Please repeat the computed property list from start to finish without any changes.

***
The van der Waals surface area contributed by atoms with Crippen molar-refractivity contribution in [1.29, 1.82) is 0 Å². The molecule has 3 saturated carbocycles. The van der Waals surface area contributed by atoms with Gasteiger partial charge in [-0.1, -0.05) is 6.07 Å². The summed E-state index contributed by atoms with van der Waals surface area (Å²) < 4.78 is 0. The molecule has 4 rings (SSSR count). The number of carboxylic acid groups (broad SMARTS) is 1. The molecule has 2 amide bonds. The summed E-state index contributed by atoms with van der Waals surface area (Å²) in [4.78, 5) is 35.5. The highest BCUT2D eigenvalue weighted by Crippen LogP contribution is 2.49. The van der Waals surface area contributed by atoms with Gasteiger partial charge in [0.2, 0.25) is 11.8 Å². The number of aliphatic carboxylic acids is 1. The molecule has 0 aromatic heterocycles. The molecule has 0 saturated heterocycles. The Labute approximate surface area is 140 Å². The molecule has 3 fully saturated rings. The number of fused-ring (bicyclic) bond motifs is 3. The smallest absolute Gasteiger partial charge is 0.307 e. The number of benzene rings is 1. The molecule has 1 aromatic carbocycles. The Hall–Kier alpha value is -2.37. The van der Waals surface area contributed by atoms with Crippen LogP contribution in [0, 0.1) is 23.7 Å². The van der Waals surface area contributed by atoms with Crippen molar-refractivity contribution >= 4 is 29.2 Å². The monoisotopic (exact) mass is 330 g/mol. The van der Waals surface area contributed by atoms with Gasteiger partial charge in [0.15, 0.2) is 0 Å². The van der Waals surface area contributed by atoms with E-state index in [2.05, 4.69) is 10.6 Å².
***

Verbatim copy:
The van der Waals surface area contributed by atoms with Crippen molar-refractivity contribution in [1.29, 1.82) is 0 Å². The molecule has 3 saturated carbocycles. The van der Waals surface area contributed by atoms with Gasteiger partial charge in [-0.1, -0.05) is 6.07 Å². The summed E-state index contributed by atoms with van der Waals surface area (Å²) < 4.78 is 0. The molecule has 4 rings (SSSR count). The number of carboxylic acid groups (broad SMARTS) is 1. The molecule has 2 amide bonds. The summed E-state index contributed by atoms with van der Waals surface area (Å²) in [4.78, 5) is 35.5. The highest BCUT2D eigenvalue weighted by Crippen LogP contribution is 2.49. The van der Waals surface area contributed by atoms with Gasteiger partial charge in [0.2, 0.25) is 11.8 Å². The number of aliphatic carboxylic acids is 1. The molecule has 0 aromatic heterocycles. The molecule has 0 saturated heterocycles. The Labute approximate surface area is 140 Å². The molecule has 3 fully saturated rings. The number of fused-ring (bicyclic) bond motifs is 3. The smallest absolute Gasteiger partial charge is 0.307 e. The number of benzene rings is 1. The molecule has 1 aromatic carbocycles. The Hall–Kier alpha value is -2.37. The van der Waals surface area contributed by atoms with Crippen LogP contribution in [0, 0.1) is 23.7 Å². The van der Waals surface area contributed by atoms with Crippen molar-refractivity contribution >= 4 is 29.2 Å². The monoisotopic (exact) mass is 330 g/mol. The van der Waals surface area contributed by atoms with Gasteiger partial charge in [0.15, 0.2) is 0 Å². The van der Waals surface area contributed by atoms with E-state index in [2.05, 4.69) is 10.6 Å².